DEMO: Extracting Copper from an ore

RODNEY’S HOMEPAGE for Earth Science Teachers:

Hard-rock mining has been an considerable force in the West, influencing the history, politics, environment, and economy of the region. As I have included mining topics in my freshman Earth Science course, I have discovered that students have many misconceptions about how metals are removed from rock. For one, few realize that the metal is usually “locked up” in mineral compounds that are very different from the pure metal, just as sodium is very different from sodium chloride. Secondly, few understand the extent to which chemistry is involved in removing the metal from the compound.
This is a convincing demonstration that will show students one way that chemistry is used to extract a metal from an ore.
How to do the demonstration

1. You will need a small piece of malachite (about 1 cubic inch), a greenish mineral whose formula can be written as Cu2CO3(OH)2 or CuCO3-Cu(OH)2 . This can be purchased from science supply companies. As with most copper ores, the malachite does not contain pure copper (native copper), and will contain other minerals besides the malachite. Malachite, one of several minerals mined to obtain copper, is mined primarily in Arizona, the leading copper-producing state.

2. As with most real mines, the first thing you will need to do is crush the ore. One way to accomplish this is to take the lid cut from a coffee can, bend it in half like a taco shell, put the malachite inside, and then place it into a sandwich “baggie”. Lay the baggie onto some pavement, and gently pound with a hammer until the ore is crushed. Be sure to wear goggles. At an actual mine site the ore may be put into huge rotating cylinders containing steel balls that roll around , crushing the ore (called “ball mills”).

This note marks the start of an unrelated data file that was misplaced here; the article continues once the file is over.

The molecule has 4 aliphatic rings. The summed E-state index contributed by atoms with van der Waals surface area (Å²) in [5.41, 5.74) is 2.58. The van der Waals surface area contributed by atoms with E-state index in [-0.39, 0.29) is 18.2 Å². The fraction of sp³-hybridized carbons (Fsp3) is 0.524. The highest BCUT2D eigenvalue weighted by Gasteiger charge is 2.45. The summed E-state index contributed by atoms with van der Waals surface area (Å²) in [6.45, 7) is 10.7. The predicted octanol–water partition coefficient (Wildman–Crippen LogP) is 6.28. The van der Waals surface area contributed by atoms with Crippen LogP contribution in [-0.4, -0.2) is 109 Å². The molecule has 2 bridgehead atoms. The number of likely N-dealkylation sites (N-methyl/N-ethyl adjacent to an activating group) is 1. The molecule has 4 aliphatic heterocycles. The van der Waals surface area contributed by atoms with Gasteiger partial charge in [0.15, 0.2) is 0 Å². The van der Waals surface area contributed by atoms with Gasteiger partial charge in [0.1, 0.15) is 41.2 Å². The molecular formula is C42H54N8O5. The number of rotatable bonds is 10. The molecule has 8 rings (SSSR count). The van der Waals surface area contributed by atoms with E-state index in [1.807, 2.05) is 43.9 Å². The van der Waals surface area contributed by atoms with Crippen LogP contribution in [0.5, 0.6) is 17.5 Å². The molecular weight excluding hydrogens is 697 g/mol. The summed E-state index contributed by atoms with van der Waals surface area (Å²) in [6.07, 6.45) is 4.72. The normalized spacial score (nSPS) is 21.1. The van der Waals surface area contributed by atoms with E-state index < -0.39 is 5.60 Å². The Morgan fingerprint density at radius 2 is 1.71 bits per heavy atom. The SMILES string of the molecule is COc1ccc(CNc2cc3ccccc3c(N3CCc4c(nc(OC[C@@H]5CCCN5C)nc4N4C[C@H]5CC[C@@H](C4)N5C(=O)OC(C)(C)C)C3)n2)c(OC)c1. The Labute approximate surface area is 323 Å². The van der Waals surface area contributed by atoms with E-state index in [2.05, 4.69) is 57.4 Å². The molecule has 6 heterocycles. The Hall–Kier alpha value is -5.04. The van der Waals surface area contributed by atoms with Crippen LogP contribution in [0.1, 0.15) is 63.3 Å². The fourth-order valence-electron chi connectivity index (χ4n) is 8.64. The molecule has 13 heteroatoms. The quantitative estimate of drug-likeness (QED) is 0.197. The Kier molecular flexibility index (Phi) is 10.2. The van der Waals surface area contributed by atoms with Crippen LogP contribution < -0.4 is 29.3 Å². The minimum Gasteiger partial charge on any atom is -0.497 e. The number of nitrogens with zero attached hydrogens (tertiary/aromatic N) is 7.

3. At your demonstration site set up a ringstand with a funnel, containing a coffee filter, and then empty the crushed ore into the filter/funnel.

3. Next you will need two 250 ml. beakers, one containing 75-125 ml. of 1 molar H2SO4 . Position the empty beaker beneath the funnel, and then carefully pour the acid over the crushed ore. Be sure to wear goggles. Once it has leached through, switch the beakers and repeat the process one or two more times until the solution becomes sky-blue. The blue color is due to the presence of Cu2+ ions which were put into the solution as the acid reacted with the malachite (a neutralization reaction). Part of what happened is shown in this equation:

Cu(OH)2 + H2SO4 -----> 2H2O + CuSO4

4. Next, remove the solution from beneath the funnel and put the empty beaker in its place to catch the remaining drops. Finally, take several iron nails that have been cleaned with steel wool and place them into the leachate solution. You will want your students to be close by as you do this so that they can observe the nails as they become coated with copper. Use forceps to lift them out of the solution and show the brilliant copper color. The mining industry uses scrap iron, such as discarded cars, for this process. Chemically, what is happening is that the copper ions are “stealing” electrons from the iron atoms as shown in this ionic equation:

Fe + Cu2+ -----> Fe2+ + Cu

5. The demonstration leaves you with two waste products. . . the acidic copper sulfate solution and the crushed ore, or tailings. Ask your students how these “mine wastes” might be dealt with so that this does not become a future “Superfund Site”.


Set the beaker of leachate beneath the funnel and pour 50 ml. of tapwater over the tailings to rinse the acid off somewhat. Then take .5 square foot of aluminum foil, wad it up, place it in the leachate solution, and let it set overnight. The copper ions will be reduced, forming copper metal, and the aluminum ions will go into the solution in their place. The next day, remove any undissolved foil. Now what you have is a combination of aluminum sulfate and sulfuric acid, with a copper sludge. Your science department should have a copy of the Flinn Chemical Catalog/Reference Manual. Follow Flinn’s guidelines for disposal of these materials. Remove the filter cone, containing the tailings, from the funnel, put it in a baggie, and then place it in the garbage.


In Montana, most of the copper ores are “sulfide ores” containing compounds such as Cu2S (chalcocite) or CuFeS2 (chalcopyrite). Processing these ores requires addtional steps to deal with SO2 emissions and concerns related to acid mine drainage.

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